by Brenda Nolan
The MA Conference UCC Restorative Justice Task Team, in collaboration with Unity Circles, is bringing Lauren Abramson to Suffolk University Law School, 120 Tremont Street, Boston, on Saturday, November 16.
In U.S. culture, with its rugged individualism, we can forget that we are profoundly interconnected and need each other to survive. Community is essential to our survival and restorative approaches to justice. Unity Circles is a grassroots, community-based organization in Boston that is focused on teaching young people the skills to transform their own communities, address conflict and heal. Valleria Miranda-Ferrick, the founder of Unity Circles, said, "Restorative justice is not just for the criminal justice system or a response to harm. It is about building our social emotional skills to be in conflict in a good way. "
When the Restorative Justice Task Team decided to bring Lauren Abramson, Ph.D, to Massachusetts to better understand the role of community building and emotions in restorative justice approaches, it reached out to restorative justice practitioners to decide where to hold the event. Our shared values, goals, and interests converged with those of Unity Circles that had just become a non-profit and were planning to have an inaugural fundraiser on the same day! As a result of our collaboration, Lauren will give the keynote address at Unity Circles Inaugural Fundraiser in the morning of November 16; the public presentation and dialogue begins at 1 p.m.
Lauren approaches restorative justice with a background in biology and neuroscience. "Human beings are mammals. Mammals are different than reptiles in that we have a limbic system that is uniquely wired with biological "apps" that promote our survival--like bonding with our young, emotions, and empathy," she said. "Tragically, many of our institutions (like education and justice) ignore our biology; they focus on separation over connection, rationality over emotion, and punishment over empathy and accountability."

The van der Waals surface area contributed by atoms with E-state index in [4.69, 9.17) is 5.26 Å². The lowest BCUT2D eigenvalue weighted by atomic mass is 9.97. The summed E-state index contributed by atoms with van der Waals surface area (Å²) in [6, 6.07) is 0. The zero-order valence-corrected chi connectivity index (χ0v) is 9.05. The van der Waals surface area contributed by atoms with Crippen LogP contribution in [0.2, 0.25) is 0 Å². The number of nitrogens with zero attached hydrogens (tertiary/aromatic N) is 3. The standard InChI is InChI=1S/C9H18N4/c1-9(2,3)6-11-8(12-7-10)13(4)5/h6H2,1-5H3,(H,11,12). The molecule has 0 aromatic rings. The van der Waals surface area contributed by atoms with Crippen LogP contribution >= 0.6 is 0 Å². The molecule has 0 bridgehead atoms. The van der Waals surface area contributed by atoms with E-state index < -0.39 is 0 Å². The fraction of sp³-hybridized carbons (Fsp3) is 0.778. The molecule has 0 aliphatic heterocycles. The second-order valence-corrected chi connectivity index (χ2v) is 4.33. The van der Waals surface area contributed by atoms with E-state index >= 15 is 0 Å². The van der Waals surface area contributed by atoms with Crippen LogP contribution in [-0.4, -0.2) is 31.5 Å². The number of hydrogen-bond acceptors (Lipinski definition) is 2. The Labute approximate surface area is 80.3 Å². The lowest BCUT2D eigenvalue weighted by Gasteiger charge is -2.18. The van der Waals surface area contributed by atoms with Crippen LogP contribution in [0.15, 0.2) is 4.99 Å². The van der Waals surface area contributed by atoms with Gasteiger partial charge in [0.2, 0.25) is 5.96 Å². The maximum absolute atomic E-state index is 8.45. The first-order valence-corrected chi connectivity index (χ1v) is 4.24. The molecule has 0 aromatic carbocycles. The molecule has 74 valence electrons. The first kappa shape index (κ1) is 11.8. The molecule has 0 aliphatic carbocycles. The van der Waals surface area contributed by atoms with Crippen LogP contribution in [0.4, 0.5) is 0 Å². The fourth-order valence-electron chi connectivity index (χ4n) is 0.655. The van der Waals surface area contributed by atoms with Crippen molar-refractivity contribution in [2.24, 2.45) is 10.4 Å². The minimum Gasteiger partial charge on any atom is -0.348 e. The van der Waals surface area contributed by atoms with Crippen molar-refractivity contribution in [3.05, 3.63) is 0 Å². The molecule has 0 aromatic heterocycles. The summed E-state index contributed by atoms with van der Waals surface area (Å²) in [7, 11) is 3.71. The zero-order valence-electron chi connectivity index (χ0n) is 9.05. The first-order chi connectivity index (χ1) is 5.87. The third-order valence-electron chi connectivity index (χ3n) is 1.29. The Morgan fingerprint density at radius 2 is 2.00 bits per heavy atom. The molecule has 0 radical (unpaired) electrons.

Lauren built the Community Conferencing Center in Baltimore, Maryland in the 1990s, worked with multiple stakeholders, and helped neighborhoods including those with high rates of crime and violence to see their own problems, and use their own agency to solve them. With her background, knowledge, and experience, she focuses on building fair justice, effective schools, and connected communities through restorative approaches that honor our biology, dignity, and agency.
Valleria Miranda-Ferrick, the founder of Unity Circles, began by using the book Heart of Hope by Carolyn Boyes-Watson and Kay Pranis, to begin a conflict resolution program with middle school students. When she first asked the kids about how they resolved conflict, they said "We fight, we don't take short cuts, we don't back out." Six weeks later, she asked again and they said "We have options. Maybe we can talk it out." This was enough for her. She wants young people to see, that there are options when we are in conflict. There isn't only one way. Maybe fighting is an option, but it is not the only option.
Valleria went on to say that we need a cultural shift as a society. U.S. culture wants to fix it, fix behavior, a quick fix, a pill for everything. With young people and teachers, she stresses that when a circle doesn't go well, that we are building patience and learning. She added, "We tend to teach adults, the benefit of which is limited It is still putting people in a professional role above others. Young people can learn skills and find ways to solve their own conflicts with each other without turning to authority to solve their problems for them." She added, " The way U.S. culture looks at trauma, is to hand it over to the professionals. Yes, we need professionals. We are also powerful and resilient as human beings and capable of building our own skills for healing."
I hope you can join us on November 16 to learn about the role of community accountability in restorative approaches to justice and well being. For more information and to register go HERE
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